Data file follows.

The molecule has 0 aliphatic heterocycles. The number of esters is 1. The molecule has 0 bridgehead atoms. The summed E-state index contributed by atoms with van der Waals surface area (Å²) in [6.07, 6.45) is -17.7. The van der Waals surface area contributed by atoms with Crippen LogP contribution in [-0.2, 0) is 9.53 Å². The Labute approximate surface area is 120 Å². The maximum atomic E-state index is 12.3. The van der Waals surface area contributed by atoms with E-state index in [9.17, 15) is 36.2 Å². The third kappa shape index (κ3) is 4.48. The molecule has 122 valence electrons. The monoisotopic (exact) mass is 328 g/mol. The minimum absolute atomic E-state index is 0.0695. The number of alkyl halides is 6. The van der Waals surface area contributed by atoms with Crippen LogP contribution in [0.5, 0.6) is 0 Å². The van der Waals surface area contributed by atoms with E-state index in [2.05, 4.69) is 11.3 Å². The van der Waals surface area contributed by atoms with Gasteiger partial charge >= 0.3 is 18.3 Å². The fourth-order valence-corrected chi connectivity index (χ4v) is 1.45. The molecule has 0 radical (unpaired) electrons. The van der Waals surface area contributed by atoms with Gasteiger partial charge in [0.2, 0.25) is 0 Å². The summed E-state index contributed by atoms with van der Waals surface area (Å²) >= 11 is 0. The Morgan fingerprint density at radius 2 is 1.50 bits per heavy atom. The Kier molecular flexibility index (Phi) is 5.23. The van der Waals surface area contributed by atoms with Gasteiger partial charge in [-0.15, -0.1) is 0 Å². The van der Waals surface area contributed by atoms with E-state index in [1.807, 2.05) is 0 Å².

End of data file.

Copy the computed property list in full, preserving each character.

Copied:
The molecule has 0 aliphatic heterocycles. The number of esters is 1. The molecule has 0 bridgehead atoms. The summed E-state index contributed by atoms with van der Waals surface area (Å²) in [6.07, 6.45) is -17.7. The van der Waals surface area contributed by atoms with Crippen LogP contribution in [-0.2, 0) is 9.53 Å². The Labute approximate surface area is 120 Å². The maximum atomic E-state index is 12.3. The van der Waals surface area contributed by atoms with E-state index in [9.17, 15) is 36.2 Å². The third kappa shape index (κ3) is 4.48. The molecule has 122 valence electrons. The monoisotopic (exact) mass is 328 g/mol. The minimum absolute atomic E-state index is 0.0695. The number of alkyl halides is 6. The van der Waals surface area contributed by atoms with Crippen LogP contribution in [0.5, 0.6) is 0 Å². The van der Waals surface area contributed by atoms with E-state index in [2.05, 4.69) is 11.3 Å². The van der Waals surface area contributed by atoms with Gasteiger partial charge >= 0.3 is 18.3 Å². The fourth-order valence-corrected chi connectivity index (χ4v) is 1.45. The molecule has 0 radical (unpaired) electrons. The van der Waals surface area contributed by atoms with Gasteiger partial charge in [0.2, 0.25) is 0 Å². The summed E-state index contributed by atoms with van der Waals surface area (Å²) >= 11 is 0. The Morgan fingerprint density at radius 2 is 1.50 bits per heavy atom. The Kier molecular flexibility index (Phi) is 5.23. The van der Waals surface area contributed by atoms with Gasteiger partial charge in [-0.15, -0.1) is 0 Å². The van der Waals surface area contributed by atoms with E-state index in [1.807, 2.05) is 0 Å².